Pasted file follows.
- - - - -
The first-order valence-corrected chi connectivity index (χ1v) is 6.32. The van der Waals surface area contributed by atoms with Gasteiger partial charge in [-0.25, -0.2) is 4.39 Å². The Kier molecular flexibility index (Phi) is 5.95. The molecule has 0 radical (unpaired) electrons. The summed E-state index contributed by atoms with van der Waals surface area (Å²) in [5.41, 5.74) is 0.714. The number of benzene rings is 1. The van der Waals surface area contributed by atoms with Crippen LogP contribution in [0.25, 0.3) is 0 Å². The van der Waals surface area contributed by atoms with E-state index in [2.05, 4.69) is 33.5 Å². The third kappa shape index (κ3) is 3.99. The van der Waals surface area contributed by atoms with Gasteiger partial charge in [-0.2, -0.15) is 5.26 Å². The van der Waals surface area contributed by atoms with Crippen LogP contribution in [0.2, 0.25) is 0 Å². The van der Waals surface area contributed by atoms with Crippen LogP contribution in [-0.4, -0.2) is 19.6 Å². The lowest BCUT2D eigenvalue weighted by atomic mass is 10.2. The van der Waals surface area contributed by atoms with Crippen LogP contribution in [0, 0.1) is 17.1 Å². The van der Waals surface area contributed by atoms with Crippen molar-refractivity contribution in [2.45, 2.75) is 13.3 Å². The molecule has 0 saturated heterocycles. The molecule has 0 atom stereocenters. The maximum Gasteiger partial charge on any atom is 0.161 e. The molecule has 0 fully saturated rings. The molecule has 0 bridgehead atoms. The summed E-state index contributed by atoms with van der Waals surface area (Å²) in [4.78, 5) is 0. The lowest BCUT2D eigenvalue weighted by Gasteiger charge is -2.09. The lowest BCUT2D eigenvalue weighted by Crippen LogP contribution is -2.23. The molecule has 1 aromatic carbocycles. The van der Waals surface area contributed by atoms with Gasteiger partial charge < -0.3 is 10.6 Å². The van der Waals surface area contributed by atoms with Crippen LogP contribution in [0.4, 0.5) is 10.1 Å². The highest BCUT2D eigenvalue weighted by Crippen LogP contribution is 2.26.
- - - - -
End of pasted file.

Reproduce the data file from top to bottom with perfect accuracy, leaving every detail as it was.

The first-order valence-corrected chi connectivity index (χ1v) is 6.32. The van der Waals surface area contributed by atoms with Gasteiger partial charge in [-0.25, -0.2) is 4.39 Å². The Kier molecular flexibility index (Phi) is 5.95. The molecule has 0 radical (unpaired) electrons. The summed E-state index contributed by atoms with van der Waals surface area (Å²) in [5.41, 5.74) is 0.714. The number of benzene rings is 1. The van der Waals surface area contributed by atoms with Crippen LogP contribution in [0.25, 0.3) is 0 Å². The van der Waals surface area contributed by atoms with E-state index in [2.05, 4.69) is 33.5 Å². The third kappa shape index (κ3) is 3.99. The van der Waals surface area contributed by atoms with Gasteiger partial charge in [-0.2, -0.15) is 5.26 Å². The van der Waals surface area contributed by atoms with Crippen LogP contribution in [0.2, 0.25) is 0 Å². The van der Waals surface area contributed by atoms with Crippen LogP contribution in [-0.4, -0.2) is 19.6 Å². The lowest BCUT2D eigenvalue weighted by atomic mass is 10.2. The van der Waals surface area contributed by atoms with Crippen LogP contribution in [0, 0.1) is 17.1 Å². The van der Waals surface area contributed by atoms with Crippen molar-refractivity contribution in [2.45, 2.75) is 13.3 Å². The molecule has 0 saturated heterocycles. The molecule has 0 atom stereocenters. The maximum Gasteiger partial charge on any atom is 0.161 e. The molecule has 0 fully saturated rings. The molecule has 0 bridgehead atoms. The summed E-state index contributed by atoms with van der Waals surface area (Å²) in [4.78, 5) is 0. The lowest BCUT2D eigenvalue weighted by Gasteiger charge is -2.09. The lowest BCUT2D eigenvalue weighted by Crippen LogP contribution is -2.23. The molecule has 1 aromatic carbocycles. The van der Waals surface area contributed by atoms with Gasteiger partial charge < -0.3 is 10.6 Å². The van der Waals surface area contributed by atoms with Crippen LogP contribution in [0.4, 0.5) is 10.1 Å². The highest BCUT2D eigenvalue weighted by Crippen LogP contribution is 2.26.